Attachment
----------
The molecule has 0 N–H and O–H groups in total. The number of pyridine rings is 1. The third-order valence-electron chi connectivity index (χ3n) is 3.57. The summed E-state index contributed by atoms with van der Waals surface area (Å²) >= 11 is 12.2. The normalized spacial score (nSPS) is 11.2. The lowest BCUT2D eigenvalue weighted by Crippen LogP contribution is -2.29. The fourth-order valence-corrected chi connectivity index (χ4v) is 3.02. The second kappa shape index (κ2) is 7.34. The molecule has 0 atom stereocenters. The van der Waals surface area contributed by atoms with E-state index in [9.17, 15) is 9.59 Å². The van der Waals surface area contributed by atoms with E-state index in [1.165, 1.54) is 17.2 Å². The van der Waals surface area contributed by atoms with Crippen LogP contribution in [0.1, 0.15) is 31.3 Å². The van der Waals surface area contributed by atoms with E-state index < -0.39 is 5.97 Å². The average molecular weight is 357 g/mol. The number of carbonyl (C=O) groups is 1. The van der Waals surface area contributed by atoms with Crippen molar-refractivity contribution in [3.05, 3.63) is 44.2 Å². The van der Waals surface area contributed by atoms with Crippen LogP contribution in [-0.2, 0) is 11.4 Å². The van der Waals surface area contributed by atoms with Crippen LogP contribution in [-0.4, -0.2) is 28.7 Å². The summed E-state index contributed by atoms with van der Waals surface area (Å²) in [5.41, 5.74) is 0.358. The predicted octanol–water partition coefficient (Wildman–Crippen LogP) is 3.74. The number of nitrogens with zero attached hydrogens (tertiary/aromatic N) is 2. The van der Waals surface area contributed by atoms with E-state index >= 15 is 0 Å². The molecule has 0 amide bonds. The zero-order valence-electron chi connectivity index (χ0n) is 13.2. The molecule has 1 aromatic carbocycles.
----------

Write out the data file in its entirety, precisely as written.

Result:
The molecule has 0 N–H and O–H groups in total. The number of pyridine rings is 1. The third-order valence-electron chi connectivity index (χ3n) is 3.57. The summed E-state index contributed by atoms with van der Waals surface area (Å²) >= 11 is 12.2. The normalized spacial score (nSPS) is 11.2. The lowest BCUT2D eigenvalue weighted by Crippen LogP contribution is -2.29. The fourth-order valence-corrected chi connectivity index (χ4v) is 3.02. The second kappa shape index (κ2) is 7.34. The molecule has 0 atom stereocenters. The van der Waals surface area contributed by atoms with E-state index in [9.17, 15) is 9.59 Å². The van der Waals surface area contributed by atoms with E-state index in [1.165, 1.54) is 17.2 Å². The van der Waals surface area contributed by atoms with Crippen LogP contribution in [0.1, 0.15) is 31.3 Å². The van der Waals surface area contributed by atoms with E-state index < -0.39 is 5.97 Å². The average molecular weight is 357 g/mol. The number of carbonyl (C=O) groups is 1. The van der Waals surface area contributed by atoms with Crippen molar-refractivity contribution in [3.05, 3.63) is 44.2 Å². The van der Waals surface area contributed by atoms with Crippen LogP contribution in [-0.2, 0) is 11.4 Å². The van der Waals surface area contributed by atoms with Crippen LogP contribution in [-0.4, -0.2) is 28.7 Å². The summed E-state index contributed by atoms with van der Waals surface area (Å²) in [5.41, 5.74) is 0.358. The predicted octanol–water partition coefficient (Wildman–Crippen LogP) is 3.74. The number of nitrogens with zero attached hydrogens (tertiary/aromatic N) is 2. The van der Waals surface area contributed by atoms with E-state index >= 15 is 0 Å². The molecule has 0 amide bonds. The zero-order valence-electron chi connectivity index (χ0n) is 13.2. The molecule has 1 aromatic carbocycles.